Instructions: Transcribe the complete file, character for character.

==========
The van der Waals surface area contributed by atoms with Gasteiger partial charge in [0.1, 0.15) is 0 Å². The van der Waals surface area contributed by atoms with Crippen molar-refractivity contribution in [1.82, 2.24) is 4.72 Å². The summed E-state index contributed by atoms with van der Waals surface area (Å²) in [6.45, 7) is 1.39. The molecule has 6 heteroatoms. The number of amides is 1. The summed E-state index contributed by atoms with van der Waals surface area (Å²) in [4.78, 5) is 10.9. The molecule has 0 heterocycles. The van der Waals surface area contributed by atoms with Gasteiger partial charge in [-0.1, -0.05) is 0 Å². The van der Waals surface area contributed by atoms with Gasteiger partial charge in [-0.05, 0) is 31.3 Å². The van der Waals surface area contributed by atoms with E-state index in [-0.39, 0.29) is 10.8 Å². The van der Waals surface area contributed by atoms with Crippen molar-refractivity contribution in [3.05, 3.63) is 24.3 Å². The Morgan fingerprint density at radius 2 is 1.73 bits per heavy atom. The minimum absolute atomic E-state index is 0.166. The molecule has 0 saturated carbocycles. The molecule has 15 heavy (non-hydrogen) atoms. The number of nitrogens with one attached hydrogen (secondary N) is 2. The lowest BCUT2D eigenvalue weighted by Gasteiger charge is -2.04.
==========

The van der Waals surface area contributed by atoms with Gasteiger partial charge in [0.1, 0.15) is 0 Å². The van der Waals surface area contributed by atoms with Crippen molar-refractivity contribution in [1.82, 2.24) is 4.72 Å². The summed E-state index contributed by atoms with van der Waals surface area (Å²) in [6.45, 7) is 1.39. The molecule has 6 heteroatoms. The number of amides is 1. The summed E-state index contributed by atoms with van der Waals surface area (Å²) in [4.78, 5) is 10.9. The molecule has 0 heterocycles. The van der Waals surface area contributed by atoms with Gasteiger partial charge in [-0.1, -0.05) is 0 Å². The van der Waals surface area contributed by atoms with Gasteiger partial charge in [-0.05, 0) is 31.3 Å². The van der Waals surface area contributed by atoms with E-state index in [-0.39, 0.29) is 10.8 Å². The van der Waals surface area contributed by atoms with Crippen molar-refractivity contribution in [3.05, 3.63) is 24.3 Å². The Morgan fingerprint density at radius 2 is 1.73 bits per heavy atom. The minimum absolute atomic E-state index is 0.166. The molecule has 0 saturated carbocycles. The molecule has 15 heavy (non-hydrogen) atoms. The number of nitrogens with one attached hydrogen (secondary N) is 2. The lowest BCUT2D eigenvalue weighted by Gasteiger charge is -2.04.